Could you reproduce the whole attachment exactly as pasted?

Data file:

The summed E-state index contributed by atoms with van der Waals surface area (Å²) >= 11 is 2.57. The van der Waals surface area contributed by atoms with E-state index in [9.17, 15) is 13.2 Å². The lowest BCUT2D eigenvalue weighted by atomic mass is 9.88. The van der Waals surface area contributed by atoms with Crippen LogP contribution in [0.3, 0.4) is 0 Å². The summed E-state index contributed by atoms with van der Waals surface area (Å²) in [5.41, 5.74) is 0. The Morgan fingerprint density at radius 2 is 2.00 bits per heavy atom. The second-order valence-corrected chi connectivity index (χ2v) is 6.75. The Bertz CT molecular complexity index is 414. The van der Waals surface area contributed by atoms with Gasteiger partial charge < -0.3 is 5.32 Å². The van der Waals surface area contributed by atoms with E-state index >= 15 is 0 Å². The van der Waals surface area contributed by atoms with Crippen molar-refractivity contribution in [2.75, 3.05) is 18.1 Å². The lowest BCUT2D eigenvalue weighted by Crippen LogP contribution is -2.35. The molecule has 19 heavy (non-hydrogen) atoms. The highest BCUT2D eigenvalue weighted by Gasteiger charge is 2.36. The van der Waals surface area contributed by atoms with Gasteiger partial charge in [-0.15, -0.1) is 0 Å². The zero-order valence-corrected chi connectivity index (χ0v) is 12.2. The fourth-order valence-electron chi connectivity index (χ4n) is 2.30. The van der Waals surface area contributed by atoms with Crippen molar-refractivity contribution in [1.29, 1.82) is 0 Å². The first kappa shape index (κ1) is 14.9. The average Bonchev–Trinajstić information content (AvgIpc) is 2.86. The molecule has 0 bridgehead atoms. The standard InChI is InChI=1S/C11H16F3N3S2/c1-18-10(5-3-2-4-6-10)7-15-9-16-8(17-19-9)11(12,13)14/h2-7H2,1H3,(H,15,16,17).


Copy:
The summed E-state index contributed by atoms with van der Waals surface area (Å²) >= 11 is 2.57. The van der Waals surface area contributed by atoms with E-state index in [9.17, 15) is 13.2 Å². The lowest BCUT2D eigenvalue weighted by atomic mass is 9.88. The van der Waals surface area contributed by atoms with Crippen LogP contribution in [0.3, 0.4) is 0 Å². The summed E-state index contributed by atoms with van der Waals surface area (Å²) in [5.41, 5.74) is 0. The Morgan fingerprint density at radius 2 is 2.00 bits per heavy atom. The second-order valence-corrected chi connectivity index (χ2v) is 6.75. The Bertz CT molecular complexity index is 414. The van der Waals surface area contributed by atoms with Gasteiger partial charge < -0.3 is 5.32 Å². The van der Waals surface area contributed by atoms with E-state index >= 15 is 0 Å². The van der Waals surface area contributed by atoms with Crippen molar-refractivity contribution in [2.75, 3.05) is 18.1 Å². The lowest BCUT2D eigenvalue weighted by Crippen LogP contribution is -2.35. The molecule has 19 heavy (non-hydrogen) atoms. The highest BCUT2D eigenvalue weighted by Gasteiger charge is 2.36. The van der Waals surface area contributed by atoms with Gasteiger partial charge in [-0.15, -0.1) is 0 Å². The zero-order valence-corrected chi connectivity index (χ0v) is 12.2. The fourth-order valence-electron chi connectivity index (χ4n) is 2.30. The van der Waals surface area contributed by atoms with Crippen molar-refractivity contribution in [1.29, 1.82) is 0 Å². The first kappa shape index (κ1) is 14.9. The average Bonchev–Trinajstić information content (AvgIpc) is 2.86. The molecule has 0 bridgehead atoms. The standard InChI is InChI=1S/C11H16F3N3S2/c1-18-10(5-3-2-4-6-10)7-15-9-16-8(17-19-9)11(12,13)14/h2-7H2,1H3,(H,15,16,17).